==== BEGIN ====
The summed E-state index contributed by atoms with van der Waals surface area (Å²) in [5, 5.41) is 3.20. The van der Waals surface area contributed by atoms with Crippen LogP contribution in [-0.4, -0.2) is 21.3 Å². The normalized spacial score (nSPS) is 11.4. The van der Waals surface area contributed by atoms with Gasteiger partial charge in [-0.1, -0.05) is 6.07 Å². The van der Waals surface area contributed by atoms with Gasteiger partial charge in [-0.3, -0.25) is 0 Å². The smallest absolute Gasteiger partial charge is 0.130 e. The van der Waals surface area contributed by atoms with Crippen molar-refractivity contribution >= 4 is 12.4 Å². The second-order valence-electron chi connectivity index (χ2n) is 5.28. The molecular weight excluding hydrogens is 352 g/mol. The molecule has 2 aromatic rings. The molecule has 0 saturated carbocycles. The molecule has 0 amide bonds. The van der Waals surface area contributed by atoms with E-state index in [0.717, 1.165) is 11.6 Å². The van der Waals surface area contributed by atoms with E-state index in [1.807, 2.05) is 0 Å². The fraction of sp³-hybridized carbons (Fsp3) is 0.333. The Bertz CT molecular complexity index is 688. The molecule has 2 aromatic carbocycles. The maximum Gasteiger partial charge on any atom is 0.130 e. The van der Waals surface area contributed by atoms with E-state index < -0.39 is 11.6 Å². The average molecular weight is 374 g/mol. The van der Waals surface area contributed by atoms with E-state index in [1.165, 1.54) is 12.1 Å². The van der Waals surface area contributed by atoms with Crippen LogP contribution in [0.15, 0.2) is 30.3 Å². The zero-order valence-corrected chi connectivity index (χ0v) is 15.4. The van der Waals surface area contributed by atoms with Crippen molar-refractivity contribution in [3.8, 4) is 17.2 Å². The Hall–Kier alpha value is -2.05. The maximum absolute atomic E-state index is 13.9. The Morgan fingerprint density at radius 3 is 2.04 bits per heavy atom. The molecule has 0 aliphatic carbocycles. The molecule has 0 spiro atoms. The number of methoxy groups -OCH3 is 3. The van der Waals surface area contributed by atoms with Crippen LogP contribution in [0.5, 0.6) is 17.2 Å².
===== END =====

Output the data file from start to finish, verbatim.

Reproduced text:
The summed E-state index contributed by atoms with van der Waals surface area (Å²) in [5, 5.41) is 3.20. The van der Waals surface area contributed by atoms with Crippen LogP contribution in [-0.4, -0.2) is 21.3 Å². The normalized spacial score (nSPS) is 11.4. The van der Waals surface area contributed by atoms with Gasteiger partial charge in [-0.1, -0.05) is 6.07 Å². The van der Waals surface area contributed by atoms with Gasteiger partial charge in [-0.3, -0.25) is 0 Å². The smallest absolute Gasteiger partial charge is 0.130 e. The van der Waals surface area contributed by atoms with Crippen molar-refractivity contribution >= 4 is 12.4 Å². The second-order valence-electron chi connectivity index (χ2n) is 5.28. The molecular weight excluding hydrogens is 352 g/mol. The molecule has 2 aromatic rings. The molecule has 0 saturated carbocycles. The molecule has 0 amide bonds. The van der Waals surface area contributed by atoms with E-state index in [0.717, 1.165) is 11.6 Å². The van der Waals surface area contributed by atoms with E-state index in [1.807, 2.05) is 0 Å². The fraction of sp³-hybridized carbons (Fsp3) is 0.333. The Bertz CT molecular complexity index is 688. The molecule has 2 aromatic carbocycles. The maximum Gasteiger partial charge on any atom is 0.130 e. The van der Waals surface area contributed by atoms with E-state index < -0.39 is 11.6 Å². The average molecular weight is 374 g/mol. The van der Waals surface area contributed by atoms with E-state index in [1.165, 1.54) is 12.1 Å². The van der Waals surface area contributed by atoms with Crippen LogP contribution in [0.15, 0.2) is 30.3 Å². The zero-order valence-corrected chi connectivity index (χ0v) is 15.4. The van der Waals surface area contributed by atoms with Crippen molar-refractivity contribution in [3.8, 4) is 17.2 Å². The Hall–Kier alpha value is -2.05. The maximum absolute atomic E-state index is 13.9. The Morgan fingerprint density at radius 3 is 2.04 bits per heavy atom. The molecule has 0 aliphatic carbocycles. The molecule has 0 spiro atoms. The number of methoxy groups -OCH3 is 3. The van der Waals surface area contributed by atoms with Crippen LogP contribution in [0.5, 0.6) is 17.2 Å².